The Catastrophic Sinking of HMS Glorious in 1940

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Re: The Catastrophic Sinking of HMS Glorious in 1940

Post by pgollin » Mon Mar 18, 2019 1:13 pm


Although I AM SURE that the 100 year rule (and 75 years) are used to hide things embarrassing to the government and high brass, the official reasons are national security and effect on surviving family members (e.g. details of people's mistakes that led to deaths or disasters) and I tend to think that this will be the case here.

Roskill had no real problem in telling most of the story in the 70's, I think that the real details when released will be extremely damaging condemnation from the Admiralty, inc Churchill, which is being withheld so as to lessen the effect on the families of those men killed by the utter stupidity of the Captain (and others). Now whether that is "correct", or "acceptable" in this day and age is debatable, but it was certainly the norm then.

Byron Angel
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Re: The Catastrophic Sinking of HMS Glorious in 1940

Post by Byron Angel » Tue Mar 19, 2019 2:19 am

Quite agree. "Official Histories" in general must IMO be treated with care. They are probably best described by Napoleon's comment about "a mutually agreed tissue of lies" (mostly small "white" lies or "lies of omission", but sometimes real whoppers).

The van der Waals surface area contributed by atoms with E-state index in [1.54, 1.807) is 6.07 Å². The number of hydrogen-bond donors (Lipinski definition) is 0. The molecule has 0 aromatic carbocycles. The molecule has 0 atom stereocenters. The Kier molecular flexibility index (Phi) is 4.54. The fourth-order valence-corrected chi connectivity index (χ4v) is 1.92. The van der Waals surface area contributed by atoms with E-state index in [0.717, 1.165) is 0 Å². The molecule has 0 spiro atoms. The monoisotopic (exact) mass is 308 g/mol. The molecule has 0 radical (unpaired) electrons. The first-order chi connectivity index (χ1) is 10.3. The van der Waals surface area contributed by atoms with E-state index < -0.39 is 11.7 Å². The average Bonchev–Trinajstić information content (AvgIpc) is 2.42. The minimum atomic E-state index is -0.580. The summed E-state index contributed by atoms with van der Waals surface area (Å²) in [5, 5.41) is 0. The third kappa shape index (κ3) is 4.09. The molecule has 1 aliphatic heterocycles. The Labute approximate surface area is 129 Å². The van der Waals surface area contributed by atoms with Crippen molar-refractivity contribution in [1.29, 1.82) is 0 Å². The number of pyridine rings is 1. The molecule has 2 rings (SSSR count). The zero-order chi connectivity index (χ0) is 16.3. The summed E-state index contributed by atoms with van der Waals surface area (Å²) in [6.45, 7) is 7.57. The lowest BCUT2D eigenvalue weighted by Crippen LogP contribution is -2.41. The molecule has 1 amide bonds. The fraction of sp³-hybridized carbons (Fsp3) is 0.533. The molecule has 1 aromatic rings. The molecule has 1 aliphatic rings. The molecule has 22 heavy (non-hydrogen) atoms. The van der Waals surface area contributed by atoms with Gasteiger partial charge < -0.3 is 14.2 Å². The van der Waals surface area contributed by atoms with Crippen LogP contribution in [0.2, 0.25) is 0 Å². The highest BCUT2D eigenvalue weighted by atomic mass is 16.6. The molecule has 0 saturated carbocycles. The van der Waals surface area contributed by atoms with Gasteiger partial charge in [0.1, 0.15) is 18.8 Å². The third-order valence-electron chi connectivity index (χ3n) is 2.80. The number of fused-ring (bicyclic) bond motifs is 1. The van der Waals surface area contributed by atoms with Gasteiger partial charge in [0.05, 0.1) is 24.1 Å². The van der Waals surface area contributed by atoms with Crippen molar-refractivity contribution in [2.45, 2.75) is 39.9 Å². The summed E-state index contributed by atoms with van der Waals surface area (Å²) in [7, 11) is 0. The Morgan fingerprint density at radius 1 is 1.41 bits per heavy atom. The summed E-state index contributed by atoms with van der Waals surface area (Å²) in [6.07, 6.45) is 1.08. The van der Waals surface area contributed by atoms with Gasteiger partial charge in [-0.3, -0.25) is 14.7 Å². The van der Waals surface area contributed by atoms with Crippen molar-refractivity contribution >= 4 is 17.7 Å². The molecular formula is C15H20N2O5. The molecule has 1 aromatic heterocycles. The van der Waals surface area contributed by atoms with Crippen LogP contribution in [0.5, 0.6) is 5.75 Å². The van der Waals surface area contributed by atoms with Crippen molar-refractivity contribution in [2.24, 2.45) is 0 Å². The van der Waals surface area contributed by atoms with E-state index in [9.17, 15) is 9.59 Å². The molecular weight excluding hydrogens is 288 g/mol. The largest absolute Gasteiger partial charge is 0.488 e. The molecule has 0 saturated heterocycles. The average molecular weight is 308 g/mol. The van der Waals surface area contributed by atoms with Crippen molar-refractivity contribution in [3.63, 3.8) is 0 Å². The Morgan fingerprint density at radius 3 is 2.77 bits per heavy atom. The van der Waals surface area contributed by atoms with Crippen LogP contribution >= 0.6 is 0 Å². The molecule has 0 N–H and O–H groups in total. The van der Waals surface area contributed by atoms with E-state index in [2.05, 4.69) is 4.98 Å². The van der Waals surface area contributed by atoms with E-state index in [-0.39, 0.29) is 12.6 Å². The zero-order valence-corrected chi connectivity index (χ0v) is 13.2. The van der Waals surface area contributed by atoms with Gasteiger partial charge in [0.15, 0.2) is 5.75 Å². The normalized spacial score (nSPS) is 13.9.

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Alberto Virtuani
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Re: The Catastrophic Sinking of HMS Glorious in 1940

Post by Alberto Virtuani » Tue Mar 19, 2019 8:32 am

Hello everybody,

while I agree with all hat has been said above regarding the need of secrecy in 1940 and the comprehensible decision not to disclose too many details about the reasons why Glorious was allowed to get back alone (D'Oyly-Hughes decision was approved by Adm.Wells who is at least as guilty as D'Oyly-Hughes and possibly agreed with the Admiralty/CiC HF) , about fuel consumption, about Glorious unpreparedness (here D'Oyly-Hughes s the sole responsible), about the messages received by Devonshire, etc. , I still insist that the real injustice is not here.

The fact that the Victoria Cross was not given to Barker and Glasfurd for their seamanship (even recognized in the German units' KTB!), courage and sense of duty for having crippled the Scharnhorst (officers stood at attention on Gneisenau bridge after the action!) is not explicable with any secrecy need, 100 years rule, etc.
IMO it simply should have been conceded immediately, or at least just after the war as it would have in no way harmed the interests of Britain.

Bye, Alberto
"It takes three years to build a ship; it takes three centuries to build a tradition" (Adm.A.B.Cunningham)

"There's always a danger running in the enemy at close range" (Adm.W.F.Wake-Walker)

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